Junction Produce VIPStyle
16 Posts
I test drove this car. Really liked it, but only thing was driving the car, it seems so wide and big in the lane for some reason. The tech is cool. My fav was the headlights at night. Different from driving a RL or Legend.

1,199 Posts
Discussion Starter · #8 ·

Collingwood, Ont. – It had been almost exactly a year since I last drove the Acura RLX – the flagship in Honda’s upscale brand – and in getting back into the car you see featured here, I was quickly refreshed on the fleeting impressions it had made on me.

1st off, it’s a handsome car, if somewhat forgettable save for the multi-lens LED headlights. In person, it commands more respect than it does in photos thanks to its solid proportions and imposing scale, letting observers know that this is no entry-level sedan.

Inside, 1 is reminded of an oversized Accord that has spent a few more classes in finishing school. The materials are all luxurious and supple where they need to be, with the appropriate applications of high-grade trim where warranted for visual appeal. The overall effect is lacking some of the artful design emerging in many of the best of the class competitors. The Krell sound system remains 1 of the highlights of the car with its sensational power and sound quality.

All of that applies to the front-wheel-drive RLX Elite that I drove last year with its P-AWS (active all-wheel steering) and its front-wheel drive, just as much as it applies to the new offering we’re examining here.

Befitting its place in the mid-size luxury sedan class, Acura Canada is now offering a version of the RLX with its SH-AWD (Super-Handling All-Wheel Drive) system. Canadian luxury car buyers have shown with their cheque books that it is their overwhelming preference to have 4 wheels dispensing the power rather than just 2, so this move was an absolute necessity for Acura to be taken seriously in this segment.

But this is not like Acura’s usual SH-AWD system. This time, the rear wheels are motivated solely by electric power, as the RLX presents the first application of the new Sport Hybrid system.

In what is a world 1st, Acura has incorporated a 3-motor hybrid system. The 1st motor is integrated into the 7-speed DCT transmission. It’s a low-speed unit that essentially replaces 1st gear. It provides up to 109 lb-ft of torque between 500-2,000 rpm and aids the gasoline engine powering the front wheels up to speed from a standstill.

The 3.5L direct-injected V6 is essentially carryover from the FWD RLX, providing the same 310-hp output and 273 lb-ft of torque. Vibrations have now been quelled in this 2015 car, with a camshaft valve timing change, for those keeping track of the minutiae.

Where things really get interesting, is toward the back of the car with a pair of higher-speed smaller motors each directing up to 54 lb-ft of torque to a single rear wheel. This Twin Motor Unit (TMU) enables a host of benefits including improved acceleration, efficiency and even handling.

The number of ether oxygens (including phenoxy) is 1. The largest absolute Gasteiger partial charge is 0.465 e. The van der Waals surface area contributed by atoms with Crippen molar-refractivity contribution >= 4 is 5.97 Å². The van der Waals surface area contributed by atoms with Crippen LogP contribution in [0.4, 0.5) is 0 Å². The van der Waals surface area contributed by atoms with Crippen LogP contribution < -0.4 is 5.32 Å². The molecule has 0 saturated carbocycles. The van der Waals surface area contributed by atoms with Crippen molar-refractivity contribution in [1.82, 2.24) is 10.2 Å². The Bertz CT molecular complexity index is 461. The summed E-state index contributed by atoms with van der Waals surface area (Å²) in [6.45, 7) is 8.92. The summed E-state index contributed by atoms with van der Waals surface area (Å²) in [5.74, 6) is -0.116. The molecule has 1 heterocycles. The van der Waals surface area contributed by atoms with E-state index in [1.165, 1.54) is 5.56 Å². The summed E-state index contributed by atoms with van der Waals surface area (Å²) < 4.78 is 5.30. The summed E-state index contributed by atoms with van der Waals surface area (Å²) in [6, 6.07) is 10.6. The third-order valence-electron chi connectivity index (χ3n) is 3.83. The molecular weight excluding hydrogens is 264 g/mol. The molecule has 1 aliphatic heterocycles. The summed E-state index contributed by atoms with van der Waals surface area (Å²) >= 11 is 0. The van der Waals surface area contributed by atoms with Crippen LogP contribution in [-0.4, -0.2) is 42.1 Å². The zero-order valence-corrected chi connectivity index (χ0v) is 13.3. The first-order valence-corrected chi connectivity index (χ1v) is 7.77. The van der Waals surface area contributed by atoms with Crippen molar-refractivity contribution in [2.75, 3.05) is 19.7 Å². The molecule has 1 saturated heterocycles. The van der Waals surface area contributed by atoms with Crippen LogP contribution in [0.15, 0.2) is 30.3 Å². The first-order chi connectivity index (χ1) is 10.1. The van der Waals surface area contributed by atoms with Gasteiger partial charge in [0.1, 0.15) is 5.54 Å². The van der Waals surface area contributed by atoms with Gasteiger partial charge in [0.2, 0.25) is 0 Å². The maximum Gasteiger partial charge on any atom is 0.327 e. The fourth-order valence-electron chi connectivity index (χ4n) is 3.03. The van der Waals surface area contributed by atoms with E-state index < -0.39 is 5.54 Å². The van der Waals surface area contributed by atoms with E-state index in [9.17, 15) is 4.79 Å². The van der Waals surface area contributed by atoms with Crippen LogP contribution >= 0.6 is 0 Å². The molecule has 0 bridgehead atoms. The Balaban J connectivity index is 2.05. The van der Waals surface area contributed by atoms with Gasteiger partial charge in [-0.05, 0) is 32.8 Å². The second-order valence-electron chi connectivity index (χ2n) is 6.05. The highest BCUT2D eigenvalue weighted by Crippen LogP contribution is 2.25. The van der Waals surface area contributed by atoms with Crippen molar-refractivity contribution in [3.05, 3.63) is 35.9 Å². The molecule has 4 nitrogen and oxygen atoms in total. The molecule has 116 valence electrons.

All of this hardware, in addition to the Power Drive Unit (the same battery pack used in the Accord Hybrid) adds 110 kg of mass to the RLX versus the front-drive version. While additional weight automatically equates to worse performance in most cars, here all is not lost.

For 1 thing, most of the extra mass is clustered around the rear axle, meaning it’s both low in the car, and moved rearward. This translates to a centre of gravity that is not adversely affected, and in fact the fore-aft weight distribution is better balanced on the heavier Hybrid car. Plus the combined drivetrain now peaks at 377 horsepower and 341 lb-ft of torque – considerable improvements versus the non-hybrid RLX.

Much more importantly, the rear Twin Motor Unit has a few tricks up its sleeve to make the RLX Sport Hybrid a more dynamic performance machine. By having 2 independent motors driving the rear wheels, torque vectoring can dramatically assist the handling. The TMU can generate a yaw moment in the vehicle, essentially rotating it on an axis thanks to positive torque being directed to the outer wheel, while negative torque is applied to the inner wheel. Even in gentle, off-throttle cornering, this benefit can still assist the dynamics of the car.

The benefits of the TMU are much greater than just torque vectoring. Traction for acceleration is obviously improved versus the FWD RLX, but like most hybrid systems, the improvement to fuel efficiency is also significant.

Here Acura has set up 7 different drive modes to optimally suit the different types of motoring circumstances a driver could encounter. In EV mode, the rear TMU will launch the car under light acceleration and maintain it under light power – in stop and go traffic, for instance. Under normal, gentle acceleration, the engine and front motor will pull the car along. At high speed cruising, the engine will also be called on to keep the car rolling.